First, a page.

- Hole, D.G.; Perkins, A.J.; Wilson, J.D.; Alexander, I.H.; Grice, P.V.; Evans, A.D. (2005). "Does organic farming benefit biodiversity?". Biological Conservation. 122 (1): 113–130. doi: 10.1016/j.biocon.2004.07.018.
- Gabriel, Doreen; Roschewitz, Indra; Tscharntke, Teja; Thies, Carsten (2006). "Beta Diversity at Different Spatial Scales: Plant Communities in Organic and Conventional Agriculture". Ecological Applications. 16 (5): 2011–21. doi: 10.1890/1051-0761(2006)016[2011:BDADSS]2.0.CO;2. PMID 17069391.
- Bengtsston, J.; Ahnström, J.; Weibull, A. (2005). "The effects of organic agriculture on biodiversity and abundance: a meta-analysis". Journal of Applied Ecology. 42 (2): 261–269. doi: 10.1111/j.1365-2664.2005.01005.x.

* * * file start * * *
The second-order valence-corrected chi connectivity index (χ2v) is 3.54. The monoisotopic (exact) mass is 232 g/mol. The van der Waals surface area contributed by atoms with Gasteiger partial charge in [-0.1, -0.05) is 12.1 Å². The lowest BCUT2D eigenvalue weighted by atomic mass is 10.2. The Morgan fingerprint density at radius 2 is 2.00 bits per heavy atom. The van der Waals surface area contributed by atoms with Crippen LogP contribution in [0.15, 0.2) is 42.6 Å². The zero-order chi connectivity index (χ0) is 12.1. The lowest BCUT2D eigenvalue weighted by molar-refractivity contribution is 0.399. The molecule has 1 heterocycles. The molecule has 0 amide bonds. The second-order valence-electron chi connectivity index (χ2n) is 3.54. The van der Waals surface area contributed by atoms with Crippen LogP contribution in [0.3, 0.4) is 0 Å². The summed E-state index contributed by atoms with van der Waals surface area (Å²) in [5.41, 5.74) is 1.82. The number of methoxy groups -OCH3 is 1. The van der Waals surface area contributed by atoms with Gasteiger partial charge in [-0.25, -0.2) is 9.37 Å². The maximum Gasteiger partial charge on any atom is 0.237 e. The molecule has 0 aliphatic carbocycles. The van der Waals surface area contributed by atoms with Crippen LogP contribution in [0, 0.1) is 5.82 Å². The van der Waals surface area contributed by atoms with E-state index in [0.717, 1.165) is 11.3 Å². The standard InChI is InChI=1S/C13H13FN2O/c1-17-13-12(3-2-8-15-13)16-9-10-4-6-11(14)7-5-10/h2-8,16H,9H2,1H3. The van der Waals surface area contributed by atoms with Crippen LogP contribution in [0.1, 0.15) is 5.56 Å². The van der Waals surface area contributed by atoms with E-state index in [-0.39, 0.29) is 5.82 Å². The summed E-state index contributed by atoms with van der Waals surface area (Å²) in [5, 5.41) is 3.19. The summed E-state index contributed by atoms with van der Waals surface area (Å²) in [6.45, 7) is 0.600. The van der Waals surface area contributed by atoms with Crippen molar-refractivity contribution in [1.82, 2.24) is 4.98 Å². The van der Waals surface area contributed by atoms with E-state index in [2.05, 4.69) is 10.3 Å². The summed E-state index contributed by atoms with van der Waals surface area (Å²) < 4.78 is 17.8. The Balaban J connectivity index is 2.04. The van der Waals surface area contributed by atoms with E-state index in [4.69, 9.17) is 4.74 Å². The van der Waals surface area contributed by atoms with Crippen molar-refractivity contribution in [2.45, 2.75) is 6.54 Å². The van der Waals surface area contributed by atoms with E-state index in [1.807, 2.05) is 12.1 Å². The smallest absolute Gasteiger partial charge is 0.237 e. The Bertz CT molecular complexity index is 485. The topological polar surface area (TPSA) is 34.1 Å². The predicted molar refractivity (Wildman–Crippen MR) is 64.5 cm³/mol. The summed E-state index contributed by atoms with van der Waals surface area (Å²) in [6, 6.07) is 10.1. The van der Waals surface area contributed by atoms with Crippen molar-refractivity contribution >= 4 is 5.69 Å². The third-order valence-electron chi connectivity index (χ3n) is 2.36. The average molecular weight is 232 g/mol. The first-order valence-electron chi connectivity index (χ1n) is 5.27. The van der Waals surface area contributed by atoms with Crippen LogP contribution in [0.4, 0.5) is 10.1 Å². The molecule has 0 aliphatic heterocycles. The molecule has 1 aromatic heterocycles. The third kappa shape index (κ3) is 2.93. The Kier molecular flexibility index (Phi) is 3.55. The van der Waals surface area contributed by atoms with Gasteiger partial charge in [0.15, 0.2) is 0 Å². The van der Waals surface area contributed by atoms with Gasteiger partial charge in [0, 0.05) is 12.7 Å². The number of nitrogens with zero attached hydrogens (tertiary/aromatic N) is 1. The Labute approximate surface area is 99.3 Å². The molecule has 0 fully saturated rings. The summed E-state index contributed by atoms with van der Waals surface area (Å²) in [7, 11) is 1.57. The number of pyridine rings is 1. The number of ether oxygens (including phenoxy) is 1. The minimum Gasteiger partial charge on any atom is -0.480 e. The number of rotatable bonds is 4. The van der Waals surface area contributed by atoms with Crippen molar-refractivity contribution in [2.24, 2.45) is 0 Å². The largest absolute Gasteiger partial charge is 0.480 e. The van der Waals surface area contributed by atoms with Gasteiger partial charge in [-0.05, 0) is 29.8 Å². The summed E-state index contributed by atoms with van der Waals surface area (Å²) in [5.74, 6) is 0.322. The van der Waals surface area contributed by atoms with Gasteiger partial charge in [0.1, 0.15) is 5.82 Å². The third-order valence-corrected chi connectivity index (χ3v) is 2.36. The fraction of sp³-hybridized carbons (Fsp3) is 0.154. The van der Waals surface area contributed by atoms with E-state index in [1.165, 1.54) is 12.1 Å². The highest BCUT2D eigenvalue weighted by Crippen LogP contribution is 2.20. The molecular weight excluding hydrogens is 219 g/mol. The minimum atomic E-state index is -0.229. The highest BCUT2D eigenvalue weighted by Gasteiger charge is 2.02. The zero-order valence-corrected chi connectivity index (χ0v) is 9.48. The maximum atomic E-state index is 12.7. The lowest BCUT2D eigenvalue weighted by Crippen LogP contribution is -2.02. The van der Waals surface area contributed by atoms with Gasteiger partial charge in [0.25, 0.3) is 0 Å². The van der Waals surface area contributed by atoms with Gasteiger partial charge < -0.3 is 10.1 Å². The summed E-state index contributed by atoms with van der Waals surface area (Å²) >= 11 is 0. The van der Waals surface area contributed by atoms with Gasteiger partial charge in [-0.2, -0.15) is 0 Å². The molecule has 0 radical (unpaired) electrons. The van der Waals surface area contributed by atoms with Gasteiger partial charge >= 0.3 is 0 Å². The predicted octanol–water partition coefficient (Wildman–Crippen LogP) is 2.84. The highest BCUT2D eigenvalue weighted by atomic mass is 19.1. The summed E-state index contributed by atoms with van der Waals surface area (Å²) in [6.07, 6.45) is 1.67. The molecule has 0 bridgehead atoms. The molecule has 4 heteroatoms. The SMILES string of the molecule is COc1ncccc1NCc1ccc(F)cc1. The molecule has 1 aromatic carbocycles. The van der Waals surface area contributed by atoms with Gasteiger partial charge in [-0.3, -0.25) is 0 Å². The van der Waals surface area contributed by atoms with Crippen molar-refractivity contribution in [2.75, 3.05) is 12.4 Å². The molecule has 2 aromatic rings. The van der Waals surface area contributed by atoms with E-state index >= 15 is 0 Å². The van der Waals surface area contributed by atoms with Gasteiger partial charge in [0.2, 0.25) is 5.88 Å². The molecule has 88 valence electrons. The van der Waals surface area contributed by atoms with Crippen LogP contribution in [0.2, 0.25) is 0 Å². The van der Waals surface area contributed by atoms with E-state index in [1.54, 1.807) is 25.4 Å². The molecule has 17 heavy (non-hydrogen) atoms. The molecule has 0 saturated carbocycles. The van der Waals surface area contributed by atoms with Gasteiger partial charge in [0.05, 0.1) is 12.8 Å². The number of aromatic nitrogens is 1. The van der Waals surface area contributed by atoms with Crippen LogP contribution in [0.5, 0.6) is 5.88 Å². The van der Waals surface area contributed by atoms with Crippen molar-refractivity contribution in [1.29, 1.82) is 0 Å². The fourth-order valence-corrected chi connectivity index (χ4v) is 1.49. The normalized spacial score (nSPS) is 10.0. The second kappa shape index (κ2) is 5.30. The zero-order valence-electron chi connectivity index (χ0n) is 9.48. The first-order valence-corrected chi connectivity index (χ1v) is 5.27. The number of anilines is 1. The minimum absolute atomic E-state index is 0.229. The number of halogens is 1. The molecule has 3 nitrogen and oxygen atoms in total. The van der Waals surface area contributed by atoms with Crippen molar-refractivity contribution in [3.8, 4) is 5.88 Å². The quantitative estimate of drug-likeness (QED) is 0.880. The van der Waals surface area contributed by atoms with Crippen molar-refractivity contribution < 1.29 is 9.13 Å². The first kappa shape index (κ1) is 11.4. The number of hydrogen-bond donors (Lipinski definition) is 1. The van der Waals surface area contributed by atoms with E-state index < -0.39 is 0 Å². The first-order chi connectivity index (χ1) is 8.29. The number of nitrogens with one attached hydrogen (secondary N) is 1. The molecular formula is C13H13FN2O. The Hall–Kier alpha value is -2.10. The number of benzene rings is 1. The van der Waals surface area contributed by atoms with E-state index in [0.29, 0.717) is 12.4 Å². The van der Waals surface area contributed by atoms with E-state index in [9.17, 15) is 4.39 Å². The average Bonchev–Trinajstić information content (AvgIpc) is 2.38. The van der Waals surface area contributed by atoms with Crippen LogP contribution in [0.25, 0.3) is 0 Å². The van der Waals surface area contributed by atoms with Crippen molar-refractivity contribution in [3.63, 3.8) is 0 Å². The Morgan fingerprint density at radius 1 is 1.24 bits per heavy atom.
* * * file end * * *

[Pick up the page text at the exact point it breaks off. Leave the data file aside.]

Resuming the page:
- "Blakemore". 2000.
- van Elsen, T. (2000). "Species diversity as a task for organic agriculture in Europe". Agriculture, Ecosystems and Environment. 77 (1–2): 101–109. doi: 10.1016/S0167-8809(99)00096-1.
- Perrings, C; et al. (2006). "Biodiversity in Agricultural Landscapes: Saving Natural Capital without Losing Interest". Conservation Biology. 20 (2): 263–264. doi: 10.1111/j.1523-1739.2006.00390.x. PMID 16903084.
- "USDSA Guidance Natural Resources and Biodiversity Conservation" (PDF). Agricultural Marketing Service, National Organic Program. United States Department of Agriculture. 15 January 2016. Retrieved 5 March 2016.
- Henckel, Laura (20 May 2015). "Organic fields sustain weed metacommunity dynamics in farmland landscapes". Proceedings of the Royal Society B. 282: 20150002. doi: 10.1098/rspb.2015.0002. PMC 4455794. Retrieved 28 February 2016.
- Shreck, Aimee; Getz, Christy; Feenstra, Gail (2006-11-21). "Social sustainability, farm labor, and organic agriculture: Findings from an exploratory analysis". Agriculture and Human Values. 23 (4): 439–449. doi: 10.1007/s10460-006-9016-2. ISSN 0889-048X.